The stage that helped win World War II

When Radio City Music Hall was built in the 1930’s, it was the largest and most advanced movie theaters of its day. To put its size into perspective, in 2004 it was actually used for 6 WNBA games while Madison Square Garden was preparing to host the Republican National Convention. Its still a wonderful theater to visit, especially to catch the famous Rockette’s Christmas show which has been a tradition since 1933. While the building itself is famous, not many know that the technology of its stage actually helped the United States win World War II.

The great stage of Radio City Music Hall was an engineering marvel of its day. It consisted of three 70-foot-wide sections that were able to descend with hydraulics 27 feet below stage level or rise 13 feet above it. Even the orchestra pit using similar hydraulics and is able to rise and descend as needed. Each of the three stages has a turntable built into its elevator so it can rotate as well. Rockefeller Center makes extensive use of this technology and the stage moves an average of 200 feet during the course of a performance.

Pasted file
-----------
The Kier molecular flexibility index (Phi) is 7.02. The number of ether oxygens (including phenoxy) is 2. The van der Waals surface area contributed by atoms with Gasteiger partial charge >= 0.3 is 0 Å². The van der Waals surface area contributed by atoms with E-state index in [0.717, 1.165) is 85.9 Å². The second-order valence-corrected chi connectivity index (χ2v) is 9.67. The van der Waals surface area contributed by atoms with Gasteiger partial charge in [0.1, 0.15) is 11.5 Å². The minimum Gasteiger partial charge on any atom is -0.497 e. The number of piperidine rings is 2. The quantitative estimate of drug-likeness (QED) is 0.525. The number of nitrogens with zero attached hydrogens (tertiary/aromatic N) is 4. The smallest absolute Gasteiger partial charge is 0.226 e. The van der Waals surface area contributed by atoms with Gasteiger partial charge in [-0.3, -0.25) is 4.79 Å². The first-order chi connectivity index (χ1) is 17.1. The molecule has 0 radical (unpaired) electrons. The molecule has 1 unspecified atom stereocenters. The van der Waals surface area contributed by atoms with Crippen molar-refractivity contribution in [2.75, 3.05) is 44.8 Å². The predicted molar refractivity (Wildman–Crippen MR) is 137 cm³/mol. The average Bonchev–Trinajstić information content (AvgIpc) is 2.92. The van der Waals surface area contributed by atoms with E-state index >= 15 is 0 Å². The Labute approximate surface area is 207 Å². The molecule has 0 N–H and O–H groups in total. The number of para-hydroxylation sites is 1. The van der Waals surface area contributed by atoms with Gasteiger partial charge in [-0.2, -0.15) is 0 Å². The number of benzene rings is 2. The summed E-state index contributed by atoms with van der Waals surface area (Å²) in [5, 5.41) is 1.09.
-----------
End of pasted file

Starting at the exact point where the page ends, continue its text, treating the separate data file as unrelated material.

The engineering involved in the stage was so advanced when it was first constructed that it was studied by the Navy and integrated into aircraft carriers. Presumably, the technology was used to raise and lower aircraft between the hanger and the flight deck. During World War II, government agents were stationed at the music hall to ensure that enemy spies couldnt gain access to and learn how it worked. In 2001, the American Society of Mechanical Engineers declared the stage elevators a historic engineering landmark. It’s a little known but very cool part of American history and an example of what American inventors and industry were able to accomplish in the 20th century, and how that innovation was used when needed to win the Second World War.

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